Step 7: Add water
Over the winter, your pool has probably lost a few inches of water – even with a winter cover on the pool. When winterizing the pool, we also advise lowering the water level a bit to prevent damage.
Now it is time to refill the pool so that the water reaches its normal level. When choosing the filling water, make sure that this water is not contaminated with metals, nitrates, phosphates or other impurities.
Step 8: Putting the pool pump and filter into operation
Clean the filter system thoroughly. If necessary, you should also replace the filter media. Quartz sand will need to be replaced at least every three years, and glass granules and Fibalon at least every 4 years.
Connect the filter system to the piping. Check the gaskets while doing so. Replace worn gaskets and coat all gaskets with silicone grease.
Before you start up the filter pump normally again, it can’t hurt to turn the pump shaft a few times by hand to check if the pump shaft turns smoothly.
To do this, insert a suitable screwdriver through the fan cover – with the power plug still disconnected – and use it to push the pump shaft.
Note: If you see a sudden increase on the pressure gauge while in power mode, the pump must be turned off immediately. Check to see what is causing the blockage and only then restart the pump.
Step 9: Add flocculant to the pool.
During winterization, the level of heavy metal in the water may have increased. Heavy metals in the water can cause numerous problems: they turn light hair green, attack the filtration system and pool walls, and the disposal of water contaminated with heavy metal is not allowed everywhere.
Therefore, add flocculant to the pool water, this will cause the heavy metal to clump together and fall to the bottom. Your filter can now capture the (small) clumps and eliminate them from the water.
Step 10: Test the pool water
Check the water quality with test strips. For a particularly thorough check, you may want to have the pool water professionally tested at a specialty store.
The experts will record even more values, and more often than not, they will give you tips on how to correct them. This will give you an accurate baseline for subsequent work to get the pool ready for the upcoming pool season.
Set the pool chemistry in order of alkalinity, pH, calcium hardness and finally chlorine content. You also want to respond to rare special cases such as a nitrates or phosphates in the water. In general, though, you should avoid using unnecessary chemicals.
Step 11: Basic cleaning of the pool
At this point, we advise a proper cleaning of the side walls. Use a pool brush to do this. Vinyl pools would damage you with steel bristles, so choose soft materials for the bristles, such as nylon.
Then, vacuum the sediment buildup from the bottom of the pool using a pool vacuum.
Step 12: Perform shock chlorination
Shock chlorination of pool water kills algae, bacteria and pathogens. Effective shock chlorination, which removes all unwanted foreign matter from the water, is only possible when a certain level of free chlorine is reached. You can calculate the concentration using measurements from your water test.
You must be very careful when handling highly concentrated chlorine. Put on your safety goggles and put on chemical protective gloves before handling the pool shocker.
The pool shocker is first dissolved in a bucket of water. The solution is then evenly distributed in the water by walking slowly around the pool while pouring.
Note: Never use the same bucket for dissolving different chemicals. If pool shocker even comes together with residue from other chemicals, your little experiment may end explosively.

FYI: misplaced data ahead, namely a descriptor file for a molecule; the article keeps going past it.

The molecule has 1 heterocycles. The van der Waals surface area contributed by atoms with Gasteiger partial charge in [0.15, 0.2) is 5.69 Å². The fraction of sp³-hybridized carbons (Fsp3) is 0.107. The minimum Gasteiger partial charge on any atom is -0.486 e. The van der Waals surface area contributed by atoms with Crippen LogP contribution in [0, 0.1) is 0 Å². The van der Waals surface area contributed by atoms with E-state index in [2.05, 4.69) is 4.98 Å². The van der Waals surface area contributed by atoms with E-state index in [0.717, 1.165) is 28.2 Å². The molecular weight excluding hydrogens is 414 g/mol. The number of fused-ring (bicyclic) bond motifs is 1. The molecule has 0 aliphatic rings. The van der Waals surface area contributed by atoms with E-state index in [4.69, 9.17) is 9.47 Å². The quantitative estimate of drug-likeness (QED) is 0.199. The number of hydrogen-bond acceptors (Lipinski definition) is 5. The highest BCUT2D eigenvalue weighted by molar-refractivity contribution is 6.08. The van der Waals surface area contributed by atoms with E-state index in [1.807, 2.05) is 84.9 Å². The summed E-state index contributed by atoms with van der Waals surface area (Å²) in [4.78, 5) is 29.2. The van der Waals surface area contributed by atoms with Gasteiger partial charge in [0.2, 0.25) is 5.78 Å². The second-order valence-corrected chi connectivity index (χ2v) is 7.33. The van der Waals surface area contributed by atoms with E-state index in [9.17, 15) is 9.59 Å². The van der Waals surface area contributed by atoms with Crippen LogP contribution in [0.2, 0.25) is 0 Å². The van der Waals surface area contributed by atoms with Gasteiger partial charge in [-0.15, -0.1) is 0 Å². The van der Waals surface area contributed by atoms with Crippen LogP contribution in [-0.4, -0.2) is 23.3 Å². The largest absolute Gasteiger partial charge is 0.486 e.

Step 13: Filter the water, then again and again and ….
After the job is done, simply let the filtration system run for at least one full day. This will give your filtration pump plenty of time to distribute the pool shocker throughout the water and filter out dead algae and other debris.
When you wake up the next day, your pool will likely be crystal clear and ready for your first swim. If it’s still a little murky, it may be due to the pool shocker. Just add some water clarifier to quickly restore clear water.
Step 14: Get in the water!
So, the pool is ready for swimming. Maybe the water is still a little too cold, but that’s where a heat pump or solar pool cover can help. So that’s no excuse.
Getting your salt water pool up and running
For all those who want to start up their saltwater pool and don’t know whether the above instructions are also suitable for saltwater pools, we can reassure you: you can proceed in exactly the same way. Here is the short version again:
Putting a saltwater pool into operation: Step-by-Step
- Remove dirt and standing water from the winter cover.
- Remove the winter cover tarp
- Clean and store the winter cover tarp
- Sweep the pool
- Take out the winter plugs
- Install ladders and other extras
- Add water
- Start up pool pump and filter
- Add flocculant to the pool
- Test the pool water
- Basic cleaning of the pool
- Perform shock chlorination
- Filter the water, then again and again and ….
- Get in the water!
Final safety tips
Safety always comes first. In conclusion, here are some important tips from us:
Test the water quality regularly to avoid hazards to bathers and to prevent unpleasant problems such as algae growth and bacterial proliferation.
After an intensive treatment with all the pool chemicals, you should thoroughly clean the area where you prepared the chemicals.
The winter cover should be stored in a dry place and away from sunlight. For example, a simple storage chest is a good choice.
Store the chemicals in a cool, dry place, separated from each other. In the best case, leave the individual agents in their original packaging so that they can be clearly identified later.
So, if you’re now standing next to your pool with all the steps still ahead of you and hoping someone will do the work for you, it’s a bit of a bummer for now. Just remember that after today’s work you’ll be able to swim in your crystal clear water tomorrow.